Suffering on Mission

I Peter 4:12-19 Beloved, do not be surprised at the fiery trial when it comes upon you to test you, as though something strange were happening to you. But rejoice insofar as you share Christ’s sufferings, that you may also rejoice and be glad when his glory is revealed.

Back in March I traveled overseas to do disaster relief work for nine days. Short-term medical missions work and being part of an inner city church plant are two things God has called me to at this time in my life. Our team went to an area that was recently hit by a large typhoon. People have asked me before, but especially with this high risk trip, “Why do you go to far away countries to do missions work?,” and, “Why do you choose to go to a church in Camden?” Sometimes I ask myself the same question. Before I left for this trip, I concluded that it’s because I’m not afraid to die. But I didn’t ask myself the question of what to do when God asks me to continue living for Him in the midst of difficulties.

When I returned home, I had a mild case of various gastrointestinal symptoms, pretty typical when working in a disaster area overseas. Over the course of two weeks, mild discomfort slowly turned into severe symptoms, forcing me to take about 10 days off of work. My skin was in a constant state of hives due to different medications. At the same time, I was in the middle of trying to plan an upcoming move, visiting my ailing grandmother, and preparing for a friend’s wedding. I spent some days barely able to get off the couch, and many other days only able to tolerate fruit juices and liquids. For someone who is rarely sick, just having to stay at home was torture. I spent a couple weeks trekking back and forth to the doctor’s office.

One night, after being sick for a month, I found myself reaching a point of utter exhaustion and frustration. It was very late in the night and I was lying there in bed, flat on my back, my arms stretched out. I had just put a medicated cream on my arms and hands and they were stinging very badly. I was miserable. I was tempted to- maybe I even did- ask God, “Why?”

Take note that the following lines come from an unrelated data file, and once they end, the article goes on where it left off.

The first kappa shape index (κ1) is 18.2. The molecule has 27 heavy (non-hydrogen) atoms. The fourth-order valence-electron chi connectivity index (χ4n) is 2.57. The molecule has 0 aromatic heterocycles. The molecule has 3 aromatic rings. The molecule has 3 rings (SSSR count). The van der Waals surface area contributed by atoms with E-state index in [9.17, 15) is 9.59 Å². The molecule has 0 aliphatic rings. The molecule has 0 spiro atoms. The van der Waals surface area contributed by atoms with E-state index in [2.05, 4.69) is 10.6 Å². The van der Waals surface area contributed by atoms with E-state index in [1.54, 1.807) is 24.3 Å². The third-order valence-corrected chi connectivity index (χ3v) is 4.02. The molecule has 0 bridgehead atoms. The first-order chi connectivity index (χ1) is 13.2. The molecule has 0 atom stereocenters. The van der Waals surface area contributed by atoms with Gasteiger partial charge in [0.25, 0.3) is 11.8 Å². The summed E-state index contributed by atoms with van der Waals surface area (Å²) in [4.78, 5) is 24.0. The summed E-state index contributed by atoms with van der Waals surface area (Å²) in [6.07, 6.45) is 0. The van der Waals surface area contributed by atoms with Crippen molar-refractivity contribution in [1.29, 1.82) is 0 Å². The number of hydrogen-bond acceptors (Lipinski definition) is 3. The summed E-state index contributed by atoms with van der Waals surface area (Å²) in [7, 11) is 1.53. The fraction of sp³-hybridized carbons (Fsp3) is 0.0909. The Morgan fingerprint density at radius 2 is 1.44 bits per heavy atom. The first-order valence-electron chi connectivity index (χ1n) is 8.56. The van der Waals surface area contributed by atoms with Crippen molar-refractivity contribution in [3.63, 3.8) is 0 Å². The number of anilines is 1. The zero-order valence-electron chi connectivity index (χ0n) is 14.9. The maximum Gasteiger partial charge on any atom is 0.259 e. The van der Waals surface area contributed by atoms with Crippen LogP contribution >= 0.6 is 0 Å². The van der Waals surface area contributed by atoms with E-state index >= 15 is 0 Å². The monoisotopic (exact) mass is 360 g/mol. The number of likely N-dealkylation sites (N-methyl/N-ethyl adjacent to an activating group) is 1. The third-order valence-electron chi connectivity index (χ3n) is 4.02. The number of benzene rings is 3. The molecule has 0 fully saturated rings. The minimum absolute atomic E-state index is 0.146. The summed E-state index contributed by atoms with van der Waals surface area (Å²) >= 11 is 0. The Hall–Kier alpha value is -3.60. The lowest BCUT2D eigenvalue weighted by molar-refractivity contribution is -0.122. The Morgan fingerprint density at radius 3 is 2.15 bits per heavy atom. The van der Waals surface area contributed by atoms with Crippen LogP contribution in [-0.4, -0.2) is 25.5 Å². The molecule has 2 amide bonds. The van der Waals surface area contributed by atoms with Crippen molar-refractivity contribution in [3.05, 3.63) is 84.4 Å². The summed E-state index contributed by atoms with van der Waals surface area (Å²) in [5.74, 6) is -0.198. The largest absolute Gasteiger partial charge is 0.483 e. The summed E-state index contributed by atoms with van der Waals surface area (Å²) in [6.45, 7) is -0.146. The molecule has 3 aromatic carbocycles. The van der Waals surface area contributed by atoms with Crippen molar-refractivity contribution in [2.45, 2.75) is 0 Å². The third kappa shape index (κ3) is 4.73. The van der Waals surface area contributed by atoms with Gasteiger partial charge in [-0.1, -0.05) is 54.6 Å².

There in the dark a tear trickled down the side of my face.
I thought of my Lord Jesus Christ.
Who for the joy that was set before him endured the cross, despising the shame.
And stretched out His arms for me.

Jesus Christ is the ultimate picture of suffering. The recent movie Son of God clearly depicts this. The Roman method of crucifixion is one of the most painful, humiliating, and prolonging ways to die. And yet, he took the pain joyfully upon himself for my sake. My stinging hands and upset stomach were nothing compared to the weight of taking on the world’s sin.

I realized in that moment that my short and momentary affliction was from God. He allowed this in my life for His glory. I was trying to obey God when I went overseas; it was very clear to me that I had to go. I wanted to blame the sickness on Satan and spiritual forces, but a look at Job in the Bible told me otherwise. God has more power than Satan. Job was a very righteous man, probably one of the most righteous men ever to live other than Jesus, but God gave permission to Satan to allow him to suffer. God allowed Satan to afflict Job with the death of his family, financial ruin, and physical illness. Through it all, Job remained faithful to God. His response was: “Naked I came from my mother’s womb, and naked I will depart. The Lord gave and the Lord has taken away; may the name of the Lord be praised.” Job’s decision was to continue praising God and give Him glory for who He is.

Now, I don’t claim to be righteous like Job. But that night lying in bed I was faced with a decision: will I continue serving God when it causes me to suffer? I had the option of becoming bitter over the fact that I had become sick while trying to be obedient or I could choose to praise God and find comfort in Him. I decided to start a thankfulness journal and wrote down things that I was thankful for each day. Slowly my tummy began to return back to its normal self, but God taught me a lot in five weeks and brought several important questions to mind.

Serving God comes with a price tag. When missions is no longer “fun,” what drives us to obey God? When the price tag of life on mission starts to hit closer and closer to home, will we continue to serve? Suffering might mean not being able to buy that computer you really need because you’ve used up all your savings to pay for airfare. Perhaps it is foregoing a family vacation because you’ve already used up all your time off for the year or coming down with a strange illness no doctor in the states knows how to treat. If you choose to serve God by living in the inner city, it might mean having your car broken into or breaking up fights at 1 in the morning or finding that the sewer system has overflowed into the street.

Instead of focusing on our temporary losses, let us consider the price Christ paid for us to become His. He gave up everything so that we could have eternal life. May that be our motivation as we strive to glorify Christ in our lives and may we strive to give up our lives so that others could know Him.


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